By closing only one side of the loop between the engine and habitat you stop heat flow through the engine block when parked but still allow the system to expand into the engine coolant expansion tank.

This has served us well for many years in temperatures well below-20C. I lived in the truck through the Canadian winter 2 years ago,very toasty!
Thanks so much @Joe917 !
This turns my thinking around for sure, I just priced the M10 units and they run almost as much as a full Truma 6D kit (these are diesel only @charlieaarons, no LPG), even with a smaller furnace I need to add the costs for pumping, fixtures and tank (which the Truma of course includes). So Im not sure about double the price but I see your point.

The habitat loop is tied into the engine coolant with the Webasto tied in across the loop.
That is exactly the way I was thinking it would/should work, not a heat exchanger in sight 😆 Im still trying to figure this stuff out, I just wish I found it as fun as planning the electrical system 🤓

The system requires no extra pumps, the engine coolant pump and the Webasto pump work very well.
By closing only one side of the loop between the engine and habitat you stop heat flow through the engine block when parked but still allow the system to expand into the engine coolant expansion tank.
Pretty genius, no external coolant reservoirs at all and no extra pumps sounds ideal. I still think the coolant might be a little hot for underfloor heating but I need to do some more reading to make sure.
 

Geo.Lander

Active member
4 thoughts:
1) I hope “Truma Combi” doesn’t mean LPG? I can give you MULTIPLE reasons why LPG heating is a very bad decision for a diesel camper planning to go to many places. Get a diesel heater - Espar, Webasto or Planar.
2) altitude compensation with diesel heaters: Unicat sent me an inexpensive kit (for free!). Just some tubing, T fittings and a little needle valve with knurled knob. It’s a “short circuit” around the fuel pump. Open 1 turn for every 1000m above 2000m ASL. Haven’t tried it yet but properly adjusted it “should” work.
3) 4.8m camper length, 7 windows, 5kw Webasto Thermo Top C in -30C (in my front yard): nice and warm, at least +25C. It does take all day to get there from cold soaked. At least 6-8 hours. I also have 2 x 700w Hornet aircraft heaters set at +5C to avoid any possibility of winter frost damage (run off grid via plug-in of course). At coldest recent temperatures of around -26C the 2 heaters were NOT running continuously - only 1.4kw. So 5kw might even work at ridiculous temperatures like -50 or -60C.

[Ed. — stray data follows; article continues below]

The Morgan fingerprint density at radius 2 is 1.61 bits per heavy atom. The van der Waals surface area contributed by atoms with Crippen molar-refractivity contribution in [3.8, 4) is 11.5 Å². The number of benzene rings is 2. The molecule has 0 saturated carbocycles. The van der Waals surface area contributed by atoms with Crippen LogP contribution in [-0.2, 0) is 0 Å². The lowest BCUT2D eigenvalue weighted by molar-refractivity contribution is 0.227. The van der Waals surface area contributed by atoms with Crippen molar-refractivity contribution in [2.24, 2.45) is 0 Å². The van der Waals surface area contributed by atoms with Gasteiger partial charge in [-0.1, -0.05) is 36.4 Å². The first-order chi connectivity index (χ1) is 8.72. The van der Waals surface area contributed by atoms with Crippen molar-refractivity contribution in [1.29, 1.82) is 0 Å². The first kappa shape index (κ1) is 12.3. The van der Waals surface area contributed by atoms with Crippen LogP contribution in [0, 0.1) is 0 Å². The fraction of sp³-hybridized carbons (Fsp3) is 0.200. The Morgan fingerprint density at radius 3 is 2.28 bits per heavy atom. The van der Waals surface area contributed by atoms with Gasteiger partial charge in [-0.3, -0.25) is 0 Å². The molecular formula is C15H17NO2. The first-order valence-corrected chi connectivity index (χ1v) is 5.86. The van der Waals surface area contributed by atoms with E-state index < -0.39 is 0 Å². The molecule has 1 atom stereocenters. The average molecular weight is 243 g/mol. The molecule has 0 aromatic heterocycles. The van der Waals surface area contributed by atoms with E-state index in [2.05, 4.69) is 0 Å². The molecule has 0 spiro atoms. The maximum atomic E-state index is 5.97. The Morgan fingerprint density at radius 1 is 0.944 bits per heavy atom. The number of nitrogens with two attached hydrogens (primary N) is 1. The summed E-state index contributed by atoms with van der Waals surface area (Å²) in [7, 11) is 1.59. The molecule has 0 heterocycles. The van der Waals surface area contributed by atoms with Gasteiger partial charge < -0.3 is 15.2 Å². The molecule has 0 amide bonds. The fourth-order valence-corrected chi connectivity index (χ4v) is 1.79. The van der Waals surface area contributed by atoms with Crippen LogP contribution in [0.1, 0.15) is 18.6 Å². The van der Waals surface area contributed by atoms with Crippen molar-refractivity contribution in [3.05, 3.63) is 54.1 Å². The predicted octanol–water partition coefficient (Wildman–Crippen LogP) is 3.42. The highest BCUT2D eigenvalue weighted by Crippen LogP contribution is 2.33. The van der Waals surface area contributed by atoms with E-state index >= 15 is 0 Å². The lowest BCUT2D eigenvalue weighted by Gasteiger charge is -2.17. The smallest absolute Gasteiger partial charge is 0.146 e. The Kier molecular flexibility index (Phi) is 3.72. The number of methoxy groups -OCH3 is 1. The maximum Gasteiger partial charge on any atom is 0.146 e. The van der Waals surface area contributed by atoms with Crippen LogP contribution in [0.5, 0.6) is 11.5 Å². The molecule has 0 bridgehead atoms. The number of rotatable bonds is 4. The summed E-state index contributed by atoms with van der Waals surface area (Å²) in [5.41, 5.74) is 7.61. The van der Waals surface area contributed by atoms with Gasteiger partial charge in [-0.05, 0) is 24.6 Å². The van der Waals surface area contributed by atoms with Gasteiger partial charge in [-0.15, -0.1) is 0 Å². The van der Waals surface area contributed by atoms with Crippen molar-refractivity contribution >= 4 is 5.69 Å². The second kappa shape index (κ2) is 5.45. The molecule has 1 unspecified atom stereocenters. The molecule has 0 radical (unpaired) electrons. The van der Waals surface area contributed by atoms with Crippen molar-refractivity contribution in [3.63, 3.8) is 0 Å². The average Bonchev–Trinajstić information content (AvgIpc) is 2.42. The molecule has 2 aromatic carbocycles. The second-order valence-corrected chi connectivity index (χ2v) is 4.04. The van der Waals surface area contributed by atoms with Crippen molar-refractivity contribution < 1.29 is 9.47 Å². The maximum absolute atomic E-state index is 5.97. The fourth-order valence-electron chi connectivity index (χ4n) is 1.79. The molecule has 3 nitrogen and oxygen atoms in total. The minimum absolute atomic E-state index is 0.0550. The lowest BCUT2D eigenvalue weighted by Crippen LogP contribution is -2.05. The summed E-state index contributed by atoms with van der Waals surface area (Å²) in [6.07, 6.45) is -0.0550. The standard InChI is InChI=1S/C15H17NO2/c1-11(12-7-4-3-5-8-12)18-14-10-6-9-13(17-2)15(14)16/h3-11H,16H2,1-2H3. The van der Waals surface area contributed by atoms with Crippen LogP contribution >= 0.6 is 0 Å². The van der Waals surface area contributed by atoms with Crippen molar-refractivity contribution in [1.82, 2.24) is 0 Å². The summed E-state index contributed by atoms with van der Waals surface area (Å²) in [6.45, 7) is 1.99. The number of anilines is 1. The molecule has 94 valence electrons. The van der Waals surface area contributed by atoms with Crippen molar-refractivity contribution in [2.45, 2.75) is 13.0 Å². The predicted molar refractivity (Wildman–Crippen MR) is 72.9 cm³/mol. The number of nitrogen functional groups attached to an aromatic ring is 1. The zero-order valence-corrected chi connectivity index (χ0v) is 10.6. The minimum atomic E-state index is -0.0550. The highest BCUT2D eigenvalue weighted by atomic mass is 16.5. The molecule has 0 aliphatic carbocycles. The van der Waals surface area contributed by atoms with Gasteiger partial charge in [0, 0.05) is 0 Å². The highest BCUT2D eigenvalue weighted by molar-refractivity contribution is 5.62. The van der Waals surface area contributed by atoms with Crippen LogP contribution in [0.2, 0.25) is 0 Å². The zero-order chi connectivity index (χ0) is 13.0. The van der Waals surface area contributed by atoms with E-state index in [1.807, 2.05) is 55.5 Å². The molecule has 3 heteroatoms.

4) keeping fuel warm: once engine starts, fuel recirculates back to the tank and eventually the tank gets pretty warm. I have a 110v 120-150w heater pad I can run off outside 110v outlet I installed near tank; just plug cord in and turn on invertor. Obviously batteries only good for 5-7kwh. Only used it once, at home, to thaw #2 fuel in winter. Installed it for Tibet trip (didn’t go, wife got sick), maybe useful for Bolivia?
Don’t get LPG!!!
No LPG @charlieaarons ! Made that decision quite early on :)
2) I think i would rather go with a heater that supported the higher altitudes from factory, not knowing a lot about these sort of setups I want to simply interconnections, valves and pumps as much as possible..
3) I think we have the same size box pretty much although only 5 (large) windows including the skylight
4) yea, I remember that part about the fuel recirculation from another post, I couldn't quite remember the correct terminology thou, thanks for clarifying that

Really appreciate the feedback everyone, there are a lot of online sources about this topic but they just kind-of dive into things and mostly on Vans, not much out there with full on design applications explained clearly for novices. I also get the feeling the "van dudes" do not quite know what they are doing or just bought a kit from some online retailer with the assurance "this is what you need" etc..
 

Neil

Observer
I kept my two systems separate, they kiss each other at a small heat exchanger. It works well .

There were several reasons for doing it this way.
Firstly , I didntvwantvthe engine fluid coolant pumping 25 years of debri through my new heating system , which has smaller pipes .

Secondly , I have a raised radiator in the rear of my cabin, which is slightly higher that the engines expansion tank, which needed to be the highest point .

Like many things in truck building there are are several ways to do things.

If it works for you, its right

Neil